LEO: Confidentiality — Files/Property, LE Op. 1307
Confidentiality — Files/Property of a Client — Disabled Lawyer: Disposition of Client Files in Possession of Disabled Lawyer — Availability of Files to Third Party.
November 13, 1989
You have written regarding an attorney engaged in the active practice of law from 1910 until shortly before his death in 1953, during which time he represented individuals, corporations, municipal bodies, and educational institutions. In addition, the attorney served on boards of directors of corporations, educational boards of governance and on city council. You have further indicated that, at his death, the attorney bequeathed to his son, who subsequently became a lawyer, his law books, office furniture, equipment and supplies. The son continues in possession of the material, although he no longer practices law because of a debilitating illness which, among other things, has rendered him incapable of making any decision with regard to the disposal of his father's papers. A grandson of the deceased attorney is a member of the Virginia State Bar, and a daughter of the deceased attorney is a trained historian. The daughter seeks access, as primary source material for a history being prepared, to the deceased attorney's correspondence which is not related to the practice of law. Finally, you have represented that the contents of the files are clearly identified either as legal files or as related to the institution to which it relates. For purposes of this opinion, it will be assumed that those files which are identified as institutional-related contain material which was not accumulated during an attorney-client relationship.
You have asked the Committee to opine as to any potential violation of the attorney-client privilege if the deceased attorney's daughter were to be allowed to review all of the files for the purpose of determining (1) which files are readily identifiable as “law files” by their style or name (and, therefore, of no interest to the daughter/historian) and (2) which files are of a civic, municipal or institutional nature (and, therefore, legitimate objects of interest to a professional historian). You have further requested the Committee's opinion as to whether a trained historian may review legal, attorney-client files, even though she represents that such material will not be used either to verify or to amplify the history in process but will be set aside, apart from the material that will be used.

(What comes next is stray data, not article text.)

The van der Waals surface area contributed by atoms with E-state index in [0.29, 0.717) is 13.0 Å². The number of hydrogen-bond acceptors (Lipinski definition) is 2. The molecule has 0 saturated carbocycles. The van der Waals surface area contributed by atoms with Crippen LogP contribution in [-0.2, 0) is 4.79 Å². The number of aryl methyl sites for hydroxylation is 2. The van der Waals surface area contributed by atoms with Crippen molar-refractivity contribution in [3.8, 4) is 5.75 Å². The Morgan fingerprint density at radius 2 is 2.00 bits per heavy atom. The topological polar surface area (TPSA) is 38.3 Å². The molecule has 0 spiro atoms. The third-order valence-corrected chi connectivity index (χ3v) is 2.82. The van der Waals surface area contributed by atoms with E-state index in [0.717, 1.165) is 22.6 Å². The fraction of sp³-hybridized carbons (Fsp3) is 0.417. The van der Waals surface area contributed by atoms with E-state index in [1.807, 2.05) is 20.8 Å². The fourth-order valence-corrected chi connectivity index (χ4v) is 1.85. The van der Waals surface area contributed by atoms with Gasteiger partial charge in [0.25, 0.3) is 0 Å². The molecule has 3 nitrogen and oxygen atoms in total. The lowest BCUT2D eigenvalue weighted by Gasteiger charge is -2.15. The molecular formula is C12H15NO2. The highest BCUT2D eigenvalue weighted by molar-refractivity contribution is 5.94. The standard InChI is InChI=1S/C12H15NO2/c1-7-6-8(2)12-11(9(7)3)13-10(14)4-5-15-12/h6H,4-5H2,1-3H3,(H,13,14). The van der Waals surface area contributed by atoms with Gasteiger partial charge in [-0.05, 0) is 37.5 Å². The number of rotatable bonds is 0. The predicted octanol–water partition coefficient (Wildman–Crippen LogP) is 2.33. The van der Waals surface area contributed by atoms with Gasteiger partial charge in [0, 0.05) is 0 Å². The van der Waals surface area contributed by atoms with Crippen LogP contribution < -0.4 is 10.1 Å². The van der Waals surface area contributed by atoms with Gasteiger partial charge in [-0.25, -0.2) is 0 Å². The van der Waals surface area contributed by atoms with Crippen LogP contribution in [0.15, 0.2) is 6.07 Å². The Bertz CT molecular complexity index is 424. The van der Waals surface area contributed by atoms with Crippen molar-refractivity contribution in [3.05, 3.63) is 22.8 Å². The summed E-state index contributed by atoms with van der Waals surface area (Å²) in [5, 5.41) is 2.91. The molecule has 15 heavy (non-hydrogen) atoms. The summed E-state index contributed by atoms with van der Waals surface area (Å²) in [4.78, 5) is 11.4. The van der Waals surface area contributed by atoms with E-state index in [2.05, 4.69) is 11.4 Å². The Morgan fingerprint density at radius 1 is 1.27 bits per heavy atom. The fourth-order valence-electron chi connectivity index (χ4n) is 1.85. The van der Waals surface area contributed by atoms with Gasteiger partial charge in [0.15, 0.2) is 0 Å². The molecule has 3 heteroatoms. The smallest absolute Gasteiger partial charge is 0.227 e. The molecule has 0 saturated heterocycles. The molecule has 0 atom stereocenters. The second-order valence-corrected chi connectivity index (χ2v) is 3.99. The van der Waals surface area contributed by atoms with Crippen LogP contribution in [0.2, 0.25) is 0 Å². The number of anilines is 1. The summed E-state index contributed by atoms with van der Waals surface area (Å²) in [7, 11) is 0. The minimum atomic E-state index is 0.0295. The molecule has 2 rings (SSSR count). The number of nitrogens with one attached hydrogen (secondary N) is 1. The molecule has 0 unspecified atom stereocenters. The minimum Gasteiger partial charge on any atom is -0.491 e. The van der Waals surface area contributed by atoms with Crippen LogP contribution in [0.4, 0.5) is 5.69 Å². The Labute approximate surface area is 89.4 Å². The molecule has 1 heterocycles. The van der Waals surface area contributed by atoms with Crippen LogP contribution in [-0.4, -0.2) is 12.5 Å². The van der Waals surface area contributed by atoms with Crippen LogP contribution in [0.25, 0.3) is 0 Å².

The appropriate and controlling rule to the issues you have raised is DR:4-101(B) which provides, in pertinent part, that a lawyer shall not knowingly (1) reveal a confidence or secret of his client or (2) use a confidence or secret of his client for the advantage of himself or a third person, unless the client consents after full disclosure. Further guidance is provided through Ethical Consideration 4-4 [EC:4-4], which instructs that “the attorney-client privilege is more limited than the ethical obligation of a lawyer to guard the confidences and secrets of his client,” and Ethical Consideration 4-6 [EC:4-6] which urges that: